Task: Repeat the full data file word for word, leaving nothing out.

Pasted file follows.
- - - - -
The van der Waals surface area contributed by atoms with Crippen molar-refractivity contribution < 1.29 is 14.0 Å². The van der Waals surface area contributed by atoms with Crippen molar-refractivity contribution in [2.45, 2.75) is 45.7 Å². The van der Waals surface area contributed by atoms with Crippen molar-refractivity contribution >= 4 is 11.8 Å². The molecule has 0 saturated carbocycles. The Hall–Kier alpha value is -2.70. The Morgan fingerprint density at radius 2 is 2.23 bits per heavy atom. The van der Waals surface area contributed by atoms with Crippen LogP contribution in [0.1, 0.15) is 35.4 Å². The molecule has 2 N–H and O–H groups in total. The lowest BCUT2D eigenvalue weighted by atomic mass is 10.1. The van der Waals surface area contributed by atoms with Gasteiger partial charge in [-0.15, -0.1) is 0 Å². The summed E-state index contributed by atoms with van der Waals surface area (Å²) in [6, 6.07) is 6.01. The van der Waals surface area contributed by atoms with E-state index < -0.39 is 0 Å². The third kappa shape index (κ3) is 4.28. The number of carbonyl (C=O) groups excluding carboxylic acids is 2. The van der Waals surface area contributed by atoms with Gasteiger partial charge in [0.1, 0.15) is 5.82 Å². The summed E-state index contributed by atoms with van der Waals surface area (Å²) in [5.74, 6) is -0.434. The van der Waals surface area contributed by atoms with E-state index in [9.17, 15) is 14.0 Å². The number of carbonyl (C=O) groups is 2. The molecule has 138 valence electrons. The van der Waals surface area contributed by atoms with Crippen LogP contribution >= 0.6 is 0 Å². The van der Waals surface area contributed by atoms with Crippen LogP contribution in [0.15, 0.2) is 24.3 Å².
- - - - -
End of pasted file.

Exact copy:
The van der Waals surface area contributed by atoms with Crippen molar-refractivity contribution < 1.29 is 14.0 Å². The van der Waals surface area contributed by atoms with Crippen molar-refractivity contribution in [2.45, 2.75) is 45.7 Å². The van der Waals surface area contributed by atoms with Crippen molar-refractivity contribution >= 4 is 11.8 Å². The molecule has 0 saturated carbocycles. The Hall–Kier alpha value is -2.70. The Morgan fingerprint density at radius 2 is 2.23 bits per heavy atom. The van der Waals surface area contributed by atoms with Crippen LogP contribution in [0.1, 0.15) is 35.4 Å². The molecule has 2 N–H and O–H groups in total. The lowest BCUT2D eigenvalue weighted by atomic mass is 10.1. The van der Waals surface area contributed by atoms with Gasteiger partial charge in [-0.15, -0.1) is 0 Å². The summed E-state index contributed by atoms with van der Waals surface area (Å²) in [6, 6.07) is 6.01. The van der Waals surface area contributed by atoms with E-state index < -0.39 is 0 Å². The third kappa shape index (κ3) is 4.28. The number of carbonyl (C=O) groups excluding carboxylic acids is 2. The van der Waals surface area contributed by atoms with Gasteiger partial charge in [0.1, 0.15) is 5.82 Å². The summed E-state index contributed by atoms with van der Waals surface area (Å²) in [5.74, 6) is -0.434. The van der Waals surface area contributed by atoms with E-state index in [9.17, 15) is 14.0 Å². The number of carbonyl (C=O) groups is 2. The molecule has 138 valence electrons. The van der Waals surface area contributed by atoms with Crippen LogP contribution >= 0.6 is 0 Å². The van der Waals surface area contributed by atoms with Crippen LogP contribution in [0.15, 0.2) is 24.3 Å².